What are CEOs thinking right now?
To find out, Fortune ran a new CEO survey, conducted in collaboration with Deloitte. We invited the top executive at Fortune 500 companies, Fortune Global 500 companies, and some members of our global Fortune community to participate.
In total, 121 CEOs representing more than 15 industries responded to the survey. It was fielded between September 28 and October 6, 2022.
The numbers to know
- … of CEOs have a “pessimistic” 12-month outlook for the global economy.
- … of CEOs have a “pessimistic” 12-month outlook for their company performance.
- … of CEOs agree with the following statement: “I would like my employees to be back in the office, but I don’t feel able to mandate it, due to tight talent competition“
- … of CEOs expect inflation to disrupt their business over the next 12 months. Back in June, that figure was 82%.
- CEOs are both bearish and bullish. Over the next 12 months, CEOs have a pessimistic outlook for the global economy. Meanwhile, they’re fairly bullish on their own companies.
A few deeper takeaways
Outlooks are weakening.
Back in June, 100% of CEOs said their 12-month company outlook could be described as “very strong, strong, or modest.” The latest poll has it down to 85%.
On one hand, that’s hardly bearish. On the other hand, the trajectory is clear: CEO outlooks are weakening in the face of global uncertainty and monetary tightening.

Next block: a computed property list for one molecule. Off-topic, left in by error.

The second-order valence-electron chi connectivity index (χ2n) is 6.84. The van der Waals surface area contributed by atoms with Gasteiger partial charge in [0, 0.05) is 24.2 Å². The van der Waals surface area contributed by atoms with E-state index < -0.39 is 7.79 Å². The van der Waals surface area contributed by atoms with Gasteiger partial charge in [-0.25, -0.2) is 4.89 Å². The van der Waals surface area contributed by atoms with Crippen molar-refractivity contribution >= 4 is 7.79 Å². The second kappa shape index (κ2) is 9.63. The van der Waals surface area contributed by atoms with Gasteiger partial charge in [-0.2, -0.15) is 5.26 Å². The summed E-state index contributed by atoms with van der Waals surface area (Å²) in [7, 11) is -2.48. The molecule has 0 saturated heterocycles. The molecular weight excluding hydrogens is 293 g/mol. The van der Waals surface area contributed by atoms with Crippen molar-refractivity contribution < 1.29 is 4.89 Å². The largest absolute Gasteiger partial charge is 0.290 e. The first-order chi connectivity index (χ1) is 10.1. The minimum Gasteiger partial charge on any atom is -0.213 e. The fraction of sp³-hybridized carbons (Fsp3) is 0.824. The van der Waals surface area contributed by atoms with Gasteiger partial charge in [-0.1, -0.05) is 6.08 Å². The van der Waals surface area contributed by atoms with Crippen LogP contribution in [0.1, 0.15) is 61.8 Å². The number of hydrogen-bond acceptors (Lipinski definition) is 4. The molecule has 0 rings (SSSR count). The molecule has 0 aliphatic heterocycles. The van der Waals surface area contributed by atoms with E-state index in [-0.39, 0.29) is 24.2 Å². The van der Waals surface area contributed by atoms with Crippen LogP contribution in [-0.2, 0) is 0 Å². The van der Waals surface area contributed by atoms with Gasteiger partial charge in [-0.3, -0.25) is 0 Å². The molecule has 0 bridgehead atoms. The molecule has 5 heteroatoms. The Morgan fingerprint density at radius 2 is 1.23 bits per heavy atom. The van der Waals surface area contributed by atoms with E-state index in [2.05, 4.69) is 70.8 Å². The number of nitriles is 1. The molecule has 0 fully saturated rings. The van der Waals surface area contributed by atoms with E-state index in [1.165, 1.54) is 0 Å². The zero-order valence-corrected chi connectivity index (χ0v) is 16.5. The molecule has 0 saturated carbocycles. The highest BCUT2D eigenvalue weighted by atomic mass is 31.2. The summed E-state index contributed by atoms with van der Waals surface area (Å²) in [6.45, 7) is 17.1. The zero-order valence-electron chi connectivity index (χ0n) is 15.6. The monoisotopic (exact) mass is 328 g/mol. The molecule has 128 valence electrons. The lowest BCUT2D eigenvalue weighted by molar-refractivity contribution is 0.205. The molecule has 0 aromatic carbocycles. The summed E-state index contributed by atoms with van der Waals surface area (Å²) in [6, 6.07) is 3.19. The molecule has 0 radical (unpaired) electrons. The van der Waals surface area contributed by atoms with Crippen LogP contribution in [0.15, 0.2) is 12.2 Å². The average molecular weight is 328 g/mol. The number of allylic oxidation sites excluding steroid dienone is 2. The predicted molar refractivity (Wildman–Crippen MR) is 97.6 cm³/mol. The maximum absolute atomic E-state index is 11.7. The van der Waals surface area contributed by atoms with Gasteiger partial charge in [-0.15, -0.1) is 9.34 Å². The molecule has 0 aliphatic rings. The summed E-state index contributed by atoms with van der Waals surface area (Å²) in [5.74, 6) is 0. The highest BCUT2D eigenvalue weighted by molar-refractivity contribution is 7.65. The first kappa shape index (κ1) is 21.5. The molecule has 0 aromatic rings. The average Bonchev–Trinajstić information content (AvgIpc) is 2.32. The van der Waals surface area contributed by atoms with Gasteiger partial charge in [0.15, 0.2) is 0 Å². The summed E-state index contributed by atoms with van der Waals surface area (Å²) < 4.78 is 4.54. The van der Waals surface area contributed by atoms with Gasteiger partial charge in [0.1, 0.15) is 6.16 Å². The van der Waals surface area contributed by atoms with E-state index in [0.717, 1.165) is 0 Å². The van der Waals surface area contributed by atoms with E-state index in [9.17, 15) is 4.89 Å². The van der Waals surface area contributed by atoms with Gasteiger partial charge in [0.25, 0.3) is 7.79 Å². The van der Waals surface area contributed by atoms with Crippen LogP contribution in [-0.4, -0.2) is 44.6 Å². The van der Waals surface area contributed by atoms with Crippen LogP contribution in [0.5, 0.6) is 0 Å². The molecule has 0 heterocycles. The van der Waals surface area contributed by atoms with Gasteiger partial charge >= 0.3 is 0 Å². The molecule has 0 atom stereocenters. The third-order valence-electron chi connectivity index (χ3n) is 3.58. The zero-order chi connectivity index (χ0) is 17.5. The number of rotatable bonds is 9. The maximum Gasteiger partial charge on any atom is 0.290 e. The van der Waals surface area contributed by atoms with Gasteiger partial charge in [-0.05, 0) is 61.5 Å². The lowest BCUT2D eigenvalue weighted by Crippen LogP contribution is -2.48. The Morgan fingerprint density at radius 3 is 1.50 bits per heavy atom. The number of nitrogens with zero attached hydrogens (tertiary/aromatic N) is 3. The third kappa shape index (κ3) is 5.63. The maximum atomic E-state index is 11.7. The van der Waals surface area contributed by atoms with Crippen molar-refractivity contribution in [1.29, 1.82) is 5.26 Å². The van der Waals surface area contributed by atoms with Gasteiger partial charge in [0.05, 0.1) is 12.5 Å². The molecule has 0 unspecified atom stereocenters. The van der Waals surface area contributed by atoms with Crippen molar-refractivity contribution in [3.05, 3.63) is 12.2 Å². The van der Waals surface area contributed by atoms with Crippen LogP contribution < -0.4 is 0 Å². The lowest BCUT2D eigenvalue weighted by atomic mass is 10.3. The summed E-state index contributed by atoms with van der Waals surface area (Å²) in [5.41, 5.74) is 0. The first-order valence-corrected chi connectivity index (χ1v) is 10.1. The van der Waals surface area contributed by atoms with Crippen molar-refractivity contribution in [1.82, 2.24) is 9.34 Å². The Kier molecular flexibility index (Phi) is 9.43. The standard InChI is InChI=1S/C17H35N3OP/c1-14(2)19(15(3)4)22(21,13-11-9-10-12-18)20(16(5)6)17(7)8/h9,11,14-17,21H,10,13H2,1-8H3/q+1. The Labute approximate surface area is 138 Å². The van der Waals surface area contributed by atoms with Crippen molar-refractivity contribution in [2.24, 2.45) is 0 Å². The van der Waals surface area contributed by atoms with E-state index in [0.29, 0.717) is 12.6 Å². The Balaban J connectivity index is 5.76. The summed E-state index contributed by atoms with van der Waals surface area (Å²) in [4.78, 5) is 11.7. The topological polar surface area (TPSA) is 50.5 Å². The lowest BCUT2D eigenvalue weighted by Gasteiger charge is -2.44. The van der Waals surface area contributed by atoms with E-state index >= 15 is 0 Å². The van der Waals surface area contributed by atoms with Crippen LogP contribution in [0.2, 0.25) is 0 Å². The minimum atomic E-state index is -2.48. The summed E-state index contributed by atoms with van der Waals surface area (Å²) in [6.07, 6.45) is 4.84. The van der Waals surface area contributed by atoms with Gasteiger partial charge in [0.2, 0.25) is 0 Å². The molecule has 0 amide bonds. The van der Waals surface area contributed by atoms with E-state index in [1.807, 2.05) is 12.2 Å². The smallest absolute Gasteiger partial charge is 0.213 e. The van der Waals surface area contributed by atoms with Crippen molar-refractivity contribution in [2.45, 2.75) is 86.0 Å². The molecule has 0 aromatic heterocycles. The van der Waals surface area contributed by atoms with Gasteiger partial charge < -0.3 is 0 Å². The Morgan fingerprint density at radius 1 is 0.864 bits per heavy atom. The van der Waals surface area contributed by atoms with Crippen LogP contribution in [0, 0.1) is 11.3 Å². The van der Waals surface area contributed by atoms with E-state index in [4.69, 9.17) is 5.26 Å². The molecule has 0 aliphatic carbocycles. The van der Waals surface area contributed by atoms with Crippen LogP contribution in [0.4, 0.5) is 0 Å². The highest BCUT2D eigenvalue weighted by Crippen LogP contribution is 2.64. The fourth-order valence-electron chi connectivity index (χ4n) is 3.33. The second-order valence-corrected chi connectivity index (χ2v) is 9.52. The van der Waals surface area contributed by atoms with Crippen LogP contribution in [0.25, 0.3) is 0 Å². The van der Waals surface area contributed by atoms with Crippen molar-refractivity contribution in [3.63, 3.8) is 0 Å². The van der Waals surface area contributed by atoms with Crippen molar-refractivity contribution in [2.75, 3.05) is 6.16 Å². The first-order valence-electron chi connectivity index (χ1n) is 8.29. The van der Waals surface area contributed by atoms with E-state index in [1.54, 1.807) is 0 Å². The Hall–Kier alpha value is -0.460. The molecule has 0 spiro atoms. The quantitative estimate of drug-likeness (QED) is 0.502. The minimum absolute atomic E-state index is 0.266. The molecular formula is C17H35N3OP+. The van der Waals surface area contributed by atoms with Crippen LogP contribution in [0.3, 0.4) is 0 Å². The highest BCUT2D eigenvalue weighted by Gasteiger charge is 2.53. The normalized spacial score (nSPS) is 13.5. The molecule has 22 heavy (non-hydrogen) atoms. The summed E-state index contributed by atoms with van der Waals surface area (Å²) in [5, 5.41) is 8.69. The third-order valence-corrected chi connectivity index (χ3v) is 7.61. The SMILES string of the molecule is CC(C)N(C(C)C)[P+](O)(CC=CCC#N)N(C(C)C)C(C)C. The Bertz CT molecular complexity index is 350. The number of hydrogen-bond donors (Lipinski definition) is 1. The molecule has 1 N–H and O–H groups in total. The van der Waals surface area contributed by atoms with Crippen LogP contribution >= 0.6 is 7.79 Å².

Inflation woes to carry over into 2023.
While the Fed has moved into full-blown inflation fighting mode, CEOs aren’t convinced inflation will make a fast exit. Among the CEOs we surveyed, 74% expect inflation to continue disrupting business strategy over the coming year.
The silver lining? Back in June, 82% of CEOs told us they thought inflation would disrupt their business over the coming year.
Bearish and bullish?
The vast majority of CEOs have a pessimistic 12-month outlook for the global economy (76%). However, only a tiny fraction of CEOs are bearish on their own industry (17%) or their company performance (5%).
Are CEOs simply seeing through rose colored glasses? Or do current business conditions simply remain that strong?
Talent remains top of mind.
Monetary tightening has certainly caused pain in rate sensitive sectors like the housing market, however, it has done little so far to cool the hot labor market.
Among the CEOs we surveyed, 71% agree that the talent shortage will continue over the coming six months.
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